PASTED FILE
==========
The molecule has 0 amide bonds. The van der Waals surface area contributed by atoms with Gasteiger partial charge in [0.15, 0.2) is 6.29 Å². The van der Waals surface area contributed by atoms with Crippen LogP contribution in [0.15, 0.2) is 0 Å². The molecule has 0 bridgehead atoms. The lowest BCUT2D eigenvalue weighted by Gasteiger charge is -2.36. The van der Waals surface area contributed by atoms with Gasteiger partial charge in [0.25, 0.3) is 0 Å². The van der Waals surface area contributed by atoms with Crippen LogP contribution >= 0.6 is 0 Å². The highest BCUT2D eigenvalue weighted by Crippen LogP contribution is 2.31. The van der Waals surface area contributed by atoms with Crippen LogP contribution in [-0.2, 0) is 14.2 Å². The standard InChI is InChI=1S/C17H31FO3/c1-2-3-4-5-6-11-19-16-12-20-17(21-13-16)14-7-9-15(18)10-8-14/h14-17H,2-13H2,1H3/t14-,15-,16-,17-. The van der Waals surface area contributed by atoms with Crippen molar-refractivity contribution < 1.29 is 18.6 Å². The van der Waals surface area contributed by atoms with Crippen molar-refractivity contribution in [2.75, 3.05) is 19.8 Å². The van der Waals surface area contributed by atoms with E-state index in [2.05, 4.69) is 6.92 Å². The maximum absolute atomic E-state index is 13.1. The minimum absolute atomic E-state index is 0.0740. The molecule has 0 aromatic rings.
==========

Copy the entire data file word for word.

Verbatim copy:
The molecule has 0 amide bonds. The van der Waals surface area contributed by atoms with Gasteiger partial charge in [0.15, 0.2) is 6.29 Å². The van der Waals surface area contributed by atoms with Crippen LogP contribution in [0.15, 0.2) is 0 Å². The molecule has 0 bridgehead atoms. The lowest BCUT2D eigenvalue weighted by Gasteiger charge is -2.36. The van der Waals surface area contributed by atoms with Gasteiger partial charge in [0.25, 0.3) is 0 Å². The van der Waals surface area contributed by atoms with Crippen LogP contribution >= 0.6 is 0 Å². The highest BCUT2D eigenvalue weighted by Crippen LogP contribution is 2.31. The van der Waals surface area contributed by atoms with Crippen LogP contribution in [-0.2, 0) is 14.2 Å². The standard InChI is InChI=1S/C17H31FO3/c1-2-3-4-5-6-11-19-16-12-20-17(21-13-16)14-7-9-15(18)10-8-14/h14-17H,2-13H2,1H3/t14-,15-,16-,17-. The van der Waals surface area contributed by atoms with Crippen molar-refractivity contribution < 1.29 is 18.6 Å². The van der Waals surface area contributed by atoms with Crippen molar-refractivity contribution in [2.75, 3.05) is 19.8 Å². The van der Waals surface area contributed by atoms with E-state index in [2.05, 4.69) is 6.92 Å². The maximum absolute atomic E-state index is 13.1. The minimum absolute atomic E-state index is 0.0740. The molecule has 0 aromatic rings.